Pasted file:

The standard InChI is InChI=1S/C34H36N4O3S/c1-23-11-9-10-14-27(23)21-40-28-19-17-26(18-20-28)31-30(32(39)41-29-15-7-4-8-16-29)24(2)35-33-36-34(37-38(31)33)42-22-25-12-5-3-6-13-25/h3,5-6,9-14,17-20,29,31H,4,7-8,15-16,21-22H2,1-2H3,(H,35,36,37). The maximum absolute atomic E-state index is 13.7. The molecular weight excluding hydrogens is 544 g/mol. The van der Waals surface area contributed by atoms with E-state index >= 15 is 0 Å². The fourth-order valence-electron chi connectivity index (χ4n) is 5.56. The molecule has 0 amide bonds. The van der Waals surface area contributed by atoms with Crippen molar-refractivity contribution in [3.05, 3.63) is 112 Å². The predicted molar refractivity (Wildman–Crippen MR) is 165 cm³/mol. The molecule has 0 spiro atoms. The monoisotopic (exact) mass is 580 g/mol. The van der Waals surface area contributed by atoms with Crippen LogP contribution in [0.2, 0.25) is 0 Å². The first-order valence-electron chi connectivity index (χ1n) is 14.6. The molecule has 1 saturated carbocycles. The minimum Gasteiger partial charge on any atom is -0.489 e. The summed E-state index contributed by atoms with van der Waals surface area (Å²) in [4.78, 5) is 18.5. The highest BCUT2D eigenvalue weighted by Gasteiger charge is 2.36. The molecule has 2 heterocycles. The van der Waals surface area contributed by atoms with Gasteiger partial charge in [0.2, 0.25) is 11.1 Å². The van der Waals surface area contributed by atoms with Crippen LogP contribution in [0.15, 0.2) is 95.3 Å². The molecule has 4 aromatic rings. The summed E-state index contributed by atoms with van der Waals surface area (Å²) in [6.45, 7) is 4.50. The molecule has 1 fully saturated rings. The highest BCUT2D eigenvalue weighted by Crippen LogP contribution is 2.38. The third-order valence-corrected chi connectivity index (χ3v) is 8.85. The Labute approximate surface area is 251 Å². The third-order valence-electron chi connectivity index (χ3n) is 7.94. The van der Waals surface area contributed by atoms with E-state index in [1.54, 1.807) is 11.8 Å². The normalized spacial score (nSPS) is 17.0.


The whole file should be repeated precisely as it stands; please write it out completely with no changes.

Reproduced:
The standard InChI is InChI=1S/C34H36N4O3S/c1-23-11-9-10-14-27(23)21-40-28-19-17-26(18-20-28)31-30(32(39)41-29-15-7-4-8-16-29)24(2)35-33-36-34(37-38(31)33)42-22-25-12-5-3-6-13-25/h3,5-6,9-14,17-20,29,31H,4,7-8,15-16,21-22H2,1-2H3,(H,35,36,37). The maximum absolute atomic E-state index is 13.7. The molecular weight excluding hydrogens is 544 g/mol. The van der Waals surface area contributed by atoms with E-state index >= 15 is 0 Å². The fourth-order valence-electron chi connectivity index (χ4n) is 5.56. The molecule has 0 amide bonds. The van der Waals surface area contributed by atoms with Crippen molar-refractivity contribution in [3.05, 3.63) is 112 Å². The predicted molar refractivity (Wildman–Crippen MR) is 165 cm³/mol. The molecule has 0 spiro atoms. The monoisotopic (exact) mass is 580 g/mol. The van der Waals surface area contributed by atoms with Crippen LogP contribution in [0.2, 0.25) is 0 Å². The first-order valence-electron chi connectivity index (χ1n) is 14.6. The molecule has 1 saturated carbocycles. The minimum Gasteiger partial charge on any atom is -0.489 e. The summed E-state index contributed by atoms with van der Waals surface area (Å²) in [4.78, 5) is 18.5. The highest BCUT2D eigenvalue weighted by Gasteiger charge is 2.36. The molecule has 2 heterocycles. The van der Waals surface area contributed by atoms with Gasteiger partial charge in [0.2, 0.25) is 11.1 Å². The van der Waals surface area contributed by atoms with Crippen LogP contribution in [0.15, 0.2) is 95.3 Å². The molecule has 4 aromatic rings. The summed E-state index contributed by atoms with van der Waals surface area (Å²) in [6.45, 7) is 4.50. The molecule has 1 fully saturated rings. The highest BCUT2D eigenvalue weighted by Crippen LogP contribution is 2.38. The third-order valence-corrected chi connectivity index (χ3v) is 8.85. The Labute approximate surface area is 251 Å². The third-order valence-electron chi connectivity index (χ3n) is 7.94. The van der Waals surface area contributed by atoms with E-state index in [1.54, 1.807) is 11.8 Å². The normalized spacial score (nSPS) is 17.0.